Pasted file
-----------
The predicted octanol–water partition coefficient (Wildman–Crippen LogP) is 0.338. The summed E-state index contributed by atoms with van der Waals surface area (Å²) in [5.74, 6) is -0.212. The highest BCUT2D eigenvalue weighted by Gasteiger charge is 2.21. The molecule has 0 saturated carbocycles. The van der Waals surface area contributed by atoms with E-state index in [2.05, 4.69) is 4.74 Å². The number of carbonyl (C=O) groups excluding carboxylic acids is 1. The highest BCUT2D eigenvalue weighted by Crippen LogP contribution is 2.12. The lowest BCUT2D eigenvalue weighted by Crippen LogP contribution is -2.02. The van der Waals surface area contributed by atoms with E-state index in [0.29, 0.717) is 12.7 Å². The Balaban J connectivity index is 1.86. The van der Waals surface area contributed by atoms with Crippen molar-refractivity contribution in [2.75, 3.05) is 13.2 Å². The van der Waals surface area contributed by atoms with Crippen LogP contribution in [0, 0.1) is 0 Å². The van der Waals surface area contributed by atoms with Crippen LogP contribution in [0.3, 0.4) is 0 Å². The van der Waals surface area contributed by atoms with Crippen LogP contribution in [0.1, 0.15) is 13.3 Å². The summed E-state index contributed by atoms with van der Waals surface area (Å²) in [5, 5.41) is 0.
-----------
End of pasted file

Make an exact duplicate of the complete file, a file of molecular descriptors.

The predicted octanol–water partition coefficient (Wildman–Crippen LogP) is 0.338. The summed E-state index contributed by atoms with van der Waals surface area (Å²) in [5.74, 6) is -0.212. The highest BCUT2D eigenvalue weighted by Gasteiger charge is 2.21. The molecule has 0 saturated carbocycles. The van der Waals surface area contributed by atoms with E-state index in [2.05, 4.69) is 4.74 Å². The number of carbonyl (C=O) groups excluding carboxylic acids is 1. The highest BCUT2D eigenvalue weighted by Crippen LogP contribution is 2.12. The lowest BCUT2D eigenvalue weighted by Crippen LogP contribution is -2.02. The van der Waals surface area contributed by atoms with E-state index in [0.29, 0.717) is 12.7 Å². The Balaban J connectivity index is 1.86. The van der Waals surface area contributed by atoms with Crippen molar-refractivity contribution in [2.75, 3.05) is 13.2 Å². The van der Waals surface area contributed by atoms with Crippen LogP contribution in [0, 0.1) is 0 Å². The van der Waals surface area contributed by atoms with Crippen LogP contribution in [0.3, 0.4) is 0 Å². The van der Waals surface area contributed by atoms with Crippen LogP contribution in [0.1, 0.15) is 13.3 Å². The summed E-state index contributed by atoms with van der Waals surface area (Å²) in [5, 5.41) is 0.